A crisis point arrived in my life. For years I have dealt with C.P. and acute deafness quite successfully, leading a hard but interesting life at a time when I had some sort of mobility. The crisis came when I had to deal with serious problems in rearing my child alone, as her father had proved to be an unsuitable parent.
He attacked me and her, and had harassed us. The schools were far from understanding. One even said they would expel her if ever he appeared again on the scene. This happened, and I had to deal with this on my own. The repercussions abounded, making my C.P. far worse than it need be. Consequently I had to put my life on hold for my child, which is every parents duty, if their child is experiencing problems in the world.
Despite the above, I managed to write the story of my life, including my child. The book "Song of the Sea" consisted of poems, pictures and stories. It proved to be a difficult venture, as I used an old typewriter and the photocopiers in the local Libraries and University. My hands, crippled at birth, found it very difficult to co-ordinate with pen and paper. On one occasion some pages fell into "something nasty" on the library floor! The librarians were very understanding and helped to clean me up.
My problems continued. I thought, perhaps, I could get the work published and wrote to the local newspaper. They did not reply. On another occasion I spoke on answer machine to a local disabled newsletter, giving my phone number and address. They did not return my call. What I did find in their magazine was the Cerebral Palsy help line phone number. This I immediately rang, and aired my woes with Richard. He suggested I had a visit from a Scope Social Worker.
Since then I have not looked back. I told the social worker all the things that I and my daughter had been through because of my C.P. and violent people. How it was difficult to get people to understand C.P. and the consequential bullying that my child received when she entered Senior School. Previously, a woman teacher in the last year of Junior School "picked" on my child. On one occasion, this teacher tore up my child's drawing in front of the whole class. This was alien to an earlier happier scene two years back, when my child was praised for her work in front of the whole school by a head teacher in that same school!
Scope was very understanding, and I pointed out that anybody else with C.P. should have access to a Scope social worker when their child is experiencing difficulties at school. As it had happened, even child guidance had not understood my predicament and refused to see my child. Many other factions had the same attitude; it was like hitting my head against a brick wall.
I showed the social my book and poems, and what music I had then written, but much of it I had not heard since the early days of the Wingfield Music Club, now a Trust, for the physically disabled. I was astonished when the social worker said she could raise the funds to purchase me my own computer! She said that I would soon be "Well Away" with my writing at home.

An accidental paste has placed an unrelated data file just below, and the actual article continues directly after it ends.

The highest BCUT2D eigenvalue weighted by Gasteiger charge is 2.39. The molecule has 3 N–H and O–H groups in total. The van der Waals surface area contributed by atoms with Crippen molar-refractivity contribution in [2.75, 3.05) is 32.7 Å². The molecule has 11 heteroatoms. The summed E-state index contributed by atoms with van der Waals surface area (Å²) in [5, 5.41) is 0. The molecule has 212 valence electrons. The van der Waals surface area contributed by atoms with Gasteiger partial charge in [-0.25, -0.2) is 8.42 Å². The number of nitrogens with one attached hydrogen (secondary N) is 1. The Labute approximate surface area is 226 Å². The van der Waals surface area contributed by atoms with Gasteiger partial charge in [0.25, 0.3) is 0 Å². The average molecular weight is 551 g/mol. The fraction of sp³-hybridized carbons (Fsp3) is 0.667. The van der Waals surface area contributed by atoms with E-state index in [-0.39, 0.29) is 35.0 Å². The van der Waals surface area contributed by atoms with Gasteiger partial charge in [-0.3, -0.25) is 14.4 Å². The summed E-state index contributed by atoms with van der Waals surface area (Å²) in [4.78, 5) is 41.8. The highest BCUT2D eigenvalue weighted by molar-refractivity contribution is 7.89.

Eighteen months later I was able to purchase a computer that satisfied not only my writing needs but also my artistic and music needs. This certainly made up for all my latter life's problems. I now looked forward to a happier future, despite the fact that I can no longer socialize owing to the deterioration in my condition due to age. Many thanks goes to Scope, it's workers and my friends. Also I wish to thank the various Trusts, and the Scope Groups, who contributed to my purchase, making my dream come true. Certainly, "Life's Storm I Aim to Ride Out".
The Right to a Life.
Out of "Creed, Caste and Class",
Why should I have to fight for my rights.
"Enough," says I, off to Scope I fly!
On their 'life line, Richard and Judy',
My sighs they did not deny,
The right to have my pleas heard.
"We will send you Barbara,
A Scope Social Worker whom we recommend,
To sort out your life time blues and misery".
I showed her my work in progress,
After she had listened to my "wans and woes",
On how my child and I were treated
Throughout the senior school years,
Which did not go away afterwards
But stayed for me to shed more tears,
Threatening to stay a further course
Lasting throughout the future years!
"I will get you a computer, to aid your crippled hands,"
Said Barbara at the end of her visit.
My mouth dropped open,
Disbelieving what I had just heard.
I refused at first to take her statement in.
"Oh, I would love one," I managed to blurt out.
"I wont let you regret it one bit."
With that Barbara left my presence,
Then I put pen, for poems, to more sheets of paper
Throughout the following eighteen months
Barbara painstakingly applied to various trusts,
Raising money on my behalf...
The Scope groups themselves contributed a good bit.
I can now write all my compositions,
Stories, rhyme, music and prose,
Despite my poor ailing body to teach.
What great heights I shall be able to achieve,
Heaven only knows!
Gabrielle Sands pseudonym for Janet Cattier at the time - my mother persuaded me into doing this...
Scope asked me to write an article and poem for their East Anglian Magazine:-